Current low-risk drinking guidelines in the U.S. for healthy adults age 65 and under recommend no more than 4 drinks a day and no more than 14 drinks per week for men and no more than 3 drinks a day and no more than 7 drinks per week for women. (Women who are pregnant or may become pregnant should not drink any alcohol.) Sherk and colleagues (2020) evaluated the extent to which similar recommended low risk alcohol consumption guidelines in Canada served to reduce alcohol-related harms. The major conclusions and recommendation of this study were as follows:

  • Despite the comparatively high level of these guidelines, drinkers adhering to these limits were still exposed to increased hospital stays for both genders and increased mortality in men.

  • …even light or moderate alcohol consumption increased the risk for a number of health consequences, e.g., cancer, heart disease, digestive conditions, and traumatic injury.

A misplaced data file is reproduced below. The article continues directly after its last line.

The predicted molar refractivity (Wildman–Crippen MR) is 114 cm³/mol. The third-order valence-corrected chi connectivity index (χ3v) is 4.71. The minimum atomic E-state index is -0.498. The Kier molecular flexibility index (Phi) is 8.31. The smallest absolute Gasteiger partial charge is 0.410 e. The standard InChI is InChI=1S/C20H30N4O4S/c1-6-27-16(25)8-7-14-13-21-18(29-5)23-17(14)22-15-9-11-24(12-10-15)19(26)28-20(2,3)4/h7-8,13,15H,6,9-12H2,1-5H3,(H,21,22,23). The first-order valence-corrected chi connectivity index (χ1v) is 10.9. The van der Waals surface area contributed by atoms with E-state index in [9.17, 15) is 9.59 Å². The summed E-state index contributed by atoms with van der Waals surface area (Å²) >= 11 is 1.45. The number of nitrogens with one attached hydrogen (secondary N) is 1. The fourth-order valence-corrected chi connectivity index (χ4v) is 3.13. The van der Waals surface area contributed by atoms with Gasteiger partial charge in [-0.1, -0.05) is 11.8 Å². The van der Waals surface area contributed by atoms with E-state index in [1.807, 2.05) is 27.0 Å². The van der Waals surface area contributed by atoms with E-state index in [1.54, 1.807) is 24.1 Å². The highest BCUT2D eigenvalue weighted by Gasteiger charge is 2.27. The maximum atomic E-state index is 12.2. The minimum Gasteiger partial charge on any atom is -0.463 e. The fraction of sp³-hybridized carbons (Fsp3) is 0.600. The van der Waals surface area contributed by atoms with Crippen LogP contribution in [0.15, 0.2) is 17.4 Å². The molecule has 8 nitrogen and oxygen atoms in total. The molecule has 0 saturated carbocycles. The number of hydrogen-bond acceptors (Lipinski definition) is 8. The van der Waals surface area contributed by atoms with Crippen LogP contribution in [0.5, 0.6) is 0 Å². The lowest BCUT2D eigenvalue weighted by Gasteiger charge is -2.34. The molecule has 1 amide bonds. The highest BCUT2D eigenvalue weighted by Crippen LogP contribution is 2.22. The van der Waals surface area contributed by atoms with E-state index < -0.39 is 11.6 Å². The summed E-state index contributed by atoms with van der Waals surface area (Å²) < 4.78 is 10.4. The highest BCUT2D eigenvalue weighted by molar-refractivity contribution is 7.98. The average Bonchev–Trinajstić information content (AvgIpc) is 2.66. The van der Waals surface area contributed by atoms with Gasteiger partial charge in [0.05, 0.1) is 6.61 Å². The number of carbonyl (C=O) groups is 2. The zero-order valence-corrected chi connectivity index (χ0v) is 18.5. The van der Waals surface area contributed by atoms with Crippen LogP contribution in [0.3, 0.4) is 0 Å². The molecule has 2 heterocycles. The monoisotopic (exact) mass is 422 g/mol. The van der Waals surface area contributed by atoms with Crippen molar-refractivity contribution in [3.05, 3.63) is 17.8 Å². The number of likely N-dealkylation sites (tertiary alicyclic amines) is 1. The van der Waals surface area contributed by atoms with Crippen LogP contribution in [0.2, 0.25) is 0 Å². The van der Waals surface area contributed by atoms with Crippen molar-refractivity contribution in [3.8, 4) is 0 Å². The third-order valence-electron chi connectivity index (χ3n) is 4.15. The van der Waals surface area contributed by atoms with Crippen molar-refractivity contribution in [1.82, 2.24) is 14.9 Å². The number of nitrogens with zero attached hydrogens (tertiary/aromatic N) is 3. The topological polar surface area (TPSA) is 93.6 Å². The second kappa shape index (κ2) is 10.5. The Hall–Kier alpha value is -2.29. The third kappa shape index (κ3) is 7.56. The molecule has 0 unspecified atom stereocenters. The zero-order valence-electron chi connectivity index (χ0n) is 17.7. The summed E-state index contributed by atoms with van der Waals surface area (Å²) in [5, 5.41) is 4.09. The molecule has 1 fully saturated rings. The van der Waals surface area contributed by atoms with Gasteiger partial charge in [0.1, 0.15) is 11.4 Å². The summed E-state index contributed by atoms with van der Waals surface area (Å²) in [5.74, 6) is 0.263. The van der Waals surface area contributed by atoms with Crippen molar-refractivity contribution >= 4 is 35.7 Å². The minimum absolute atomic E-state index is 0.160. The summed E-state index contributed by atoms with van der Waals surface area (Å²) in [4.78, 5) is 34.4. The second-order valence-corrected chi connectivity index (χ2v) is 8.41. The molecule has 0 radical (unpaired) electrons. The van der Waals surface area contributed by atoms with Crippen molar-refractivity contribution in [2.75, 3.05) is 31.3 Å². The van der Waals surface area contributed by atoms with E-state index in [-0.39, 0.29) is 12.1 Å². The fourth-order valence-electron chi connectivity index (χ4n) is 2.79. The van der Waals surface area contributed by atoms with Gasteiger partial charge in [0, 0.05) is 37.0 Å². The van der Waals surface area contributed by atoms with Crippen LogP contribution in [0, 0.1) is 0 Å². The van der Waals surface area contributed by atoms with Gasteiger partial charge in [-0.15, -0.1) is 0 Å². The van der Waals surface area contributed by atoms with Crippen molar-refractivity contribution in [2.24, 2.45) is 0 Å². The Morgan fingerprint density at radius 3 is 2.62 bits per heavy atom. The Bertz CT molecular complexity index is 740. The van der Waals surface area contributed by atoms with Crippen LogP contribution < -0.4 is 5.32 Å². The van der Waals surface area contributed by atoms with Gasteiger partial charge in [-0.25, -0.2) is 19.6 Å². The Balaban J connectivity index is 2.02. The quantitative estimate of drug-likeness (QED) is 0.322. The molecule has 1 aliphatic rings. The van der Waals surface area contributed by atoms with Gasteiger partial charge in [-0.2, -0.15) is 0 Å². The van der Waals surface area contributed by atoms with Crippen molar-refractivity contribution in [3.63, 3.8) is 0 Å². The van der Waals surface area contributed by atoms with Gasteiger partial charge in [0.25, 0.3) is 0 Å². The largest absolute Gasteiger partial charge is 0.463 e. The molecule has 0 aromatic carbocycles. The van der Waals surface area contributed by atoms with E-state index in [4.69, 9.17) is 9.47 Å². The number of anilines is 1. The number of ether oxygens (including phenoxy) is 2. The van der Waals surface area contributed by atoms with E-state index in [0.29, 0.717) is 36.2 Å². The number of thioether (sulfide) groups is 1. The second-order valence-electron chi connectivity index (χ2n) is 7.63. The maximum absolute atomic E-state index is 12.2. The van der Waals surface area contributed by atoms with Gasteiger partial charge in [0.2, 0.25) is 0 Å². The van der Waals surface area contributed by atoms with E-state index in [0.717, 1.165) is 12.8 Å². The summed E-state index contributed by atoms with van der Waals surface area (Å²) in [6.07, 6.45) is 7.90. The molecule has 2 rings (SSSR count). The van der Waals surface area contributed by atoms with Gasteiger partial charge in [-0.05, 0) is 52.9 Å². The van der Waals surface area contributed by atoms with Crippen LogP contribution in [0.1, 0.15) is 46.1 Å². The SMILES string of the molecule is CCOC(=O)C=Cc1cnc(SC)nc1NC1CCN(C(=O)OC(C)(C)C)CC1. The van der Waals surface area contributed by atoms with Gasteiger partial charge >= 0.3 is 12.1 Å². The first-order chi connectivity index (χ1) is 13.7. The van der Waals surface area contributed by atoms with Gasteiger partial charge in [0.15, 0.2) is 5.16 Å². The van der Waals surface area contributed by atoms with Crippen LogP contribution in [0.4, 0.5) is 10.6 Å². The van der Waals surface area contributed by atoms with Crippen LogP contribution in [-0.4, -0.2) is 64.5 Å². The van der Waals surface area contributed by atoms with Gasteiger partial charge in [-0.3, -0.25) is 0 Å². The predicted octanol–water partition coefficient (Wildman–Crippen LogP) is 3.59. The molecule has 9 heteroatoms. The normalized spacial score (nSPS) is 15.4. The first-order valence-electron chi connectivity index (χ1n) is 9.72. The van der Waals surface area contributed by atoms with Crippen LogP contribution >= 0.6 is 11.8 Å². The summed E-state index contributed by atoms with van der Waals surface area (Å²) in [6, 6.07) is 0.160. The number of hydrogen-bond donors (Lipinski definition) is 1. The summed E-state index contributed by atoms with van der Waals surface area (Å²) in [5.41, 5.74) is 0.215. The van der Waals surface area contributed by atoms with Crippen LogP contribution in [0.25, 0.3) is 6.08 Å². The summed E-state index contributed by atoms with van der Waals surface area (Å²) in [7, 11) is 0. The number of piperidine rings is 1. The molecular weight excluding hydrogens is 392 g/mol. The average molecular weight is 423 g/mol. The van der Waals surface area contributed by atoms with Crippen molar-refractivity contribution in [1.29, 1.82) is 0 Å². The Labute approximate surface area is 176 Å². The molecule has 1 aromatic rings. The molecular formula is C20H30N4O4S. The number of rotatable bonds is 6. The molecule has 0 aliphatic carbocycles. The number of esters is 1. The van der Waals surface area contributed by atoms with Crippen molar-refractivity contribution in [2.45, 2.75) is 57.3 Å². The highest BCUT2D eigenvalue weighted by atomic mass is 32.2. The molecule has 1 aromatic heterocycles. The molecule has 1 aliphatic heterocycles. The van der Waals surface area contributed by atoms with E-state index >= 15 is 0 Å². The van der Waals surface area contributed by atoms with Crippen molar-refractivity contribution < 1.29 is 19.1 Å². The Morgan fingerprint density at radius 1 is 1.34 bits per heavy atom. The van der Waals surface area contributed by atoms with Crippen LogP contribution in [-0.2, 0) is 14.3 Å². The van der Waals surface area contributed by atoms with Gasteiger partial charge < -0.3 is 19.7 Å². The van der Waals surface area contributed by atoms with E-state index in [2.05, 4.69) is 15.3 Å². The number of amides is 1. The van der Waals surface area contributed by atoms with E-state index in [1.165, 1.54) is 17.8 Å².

• More than one quarter (27%) of alcohol-caused hospital stays were experienced by people who drink within the weekly guidelines.

  • A gender neutral recommendation may be similar to that used in the Netherlands: don’t drink or, if you do, drink no more than one drink per day (International Alliance for Responsible Drinking, 2019).

Recent studies confirm the increase in alcohol-related deaths in the United States and that even drinking alcohol within recommended guidelines may result in untoward health consequences. These findings underscore the continued need for public alcohol-focused public/professional education, universal alcohol problems screening, alcohol-focused treatment resources, and sustained recovery support resources for individuals and families impacted by alcohol use disorders.

Alcohol and tobacco use is historically endemic in the United States. Such ritualized use is so infused into the cultural water in which we all swim that we fail to see it. That blindness has exacted, and continues to exact, an enormous toll on individuals, families, and communities.


White, A. M., Castle, I-J. P., Hingson, R. W., & Powell, P. A. (2020). Using death certificates to explore changes in alcohol-related mortality in the United States, 1999-2017. Alcoholism: Clinical and Experimental Research, 44 (1), 178-187.

Sherk, A., Thomas, G., Churchill, S., & Stockwell, T. (2020). Does drinking within low-risk guidelines prevent harm? Implications for high-income countries using the international model of alcohol harms policies. Journal of Studies on Alcohol and Drugs, 81, 352-361.